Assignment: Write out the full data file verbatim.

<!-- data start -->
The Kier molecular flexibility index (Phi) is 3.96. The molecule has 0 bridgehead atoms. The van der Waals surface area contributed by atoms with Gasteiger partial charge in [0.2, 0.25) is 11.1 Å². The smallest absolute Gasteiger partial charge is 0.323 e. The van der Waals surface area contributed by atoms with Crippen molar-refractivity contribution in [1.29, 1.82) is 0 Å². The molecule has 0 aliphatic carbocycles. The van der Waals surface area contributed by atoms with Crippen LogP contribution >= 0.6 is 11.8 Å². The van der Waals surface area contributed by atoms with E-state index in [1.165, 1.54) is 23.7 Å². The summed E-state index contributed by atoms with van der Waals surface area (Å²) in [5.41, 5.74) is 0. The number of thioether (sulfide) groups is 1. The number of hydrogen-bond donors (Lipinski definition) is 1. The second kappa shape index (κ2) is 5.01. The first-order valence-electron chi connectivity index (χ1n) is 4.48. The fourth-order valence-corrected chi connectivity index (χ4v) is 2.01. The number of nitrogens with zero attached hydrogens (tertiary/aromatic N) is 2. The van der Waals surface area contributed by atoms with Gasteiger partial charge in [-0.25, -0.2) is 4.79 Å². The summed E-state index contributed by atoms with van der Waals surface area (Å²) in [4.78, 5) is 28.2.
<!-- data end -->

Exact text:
The Kier molecular flexibility index (Phi) is 3.96. The molecule has 0 bridgehead atoms. The van der Waals surface area contributed by atoms with Gasteiger partial charge in [0.2, 0.25) is 11.1 Å². The smallest absolute Gasteiger partial charge is 0.323 e. The van der Waals surface area contributed by atoms with Crippen molar-refractivity contribution in [1.29, 1.82) is 0 Å². The molecule has 0 aliphatic carbocycles. The van der Waals surface area contributed by atoms with Crippen LogP contribution >= 0.6 is 11.8 Å². The van der Waals surface area contributed by atoms with E-state index in [1.165, 1.54) is 23.7 Å². The summed E-state index contributed by atoms with van der Waals surface area (Å²) in [5.41, 5.74) is 0. The number of thioether (sulfide) groups is 1. The number of hydrogen-bond donors (Lipinski definition) is 1. The second kappa shape index (κ2) is 5.01. The first-order valence-electron chi connectivity index (χ1n) is 4.48. The fourth-order valence-corrected chi connectivity index (χ4v) is 2.01. The number of nitrogens with zero attached hydrogens (tertiary/aromatic N) is 2. The van der Waals surface area contributed by atoms with Gasteiger partial charge in [-0.25, -0.2) is 4.79 Å². The summed E-state index contributed by atoms with van der Waals surface area (Å²) in [4.78, 5) is 28.2.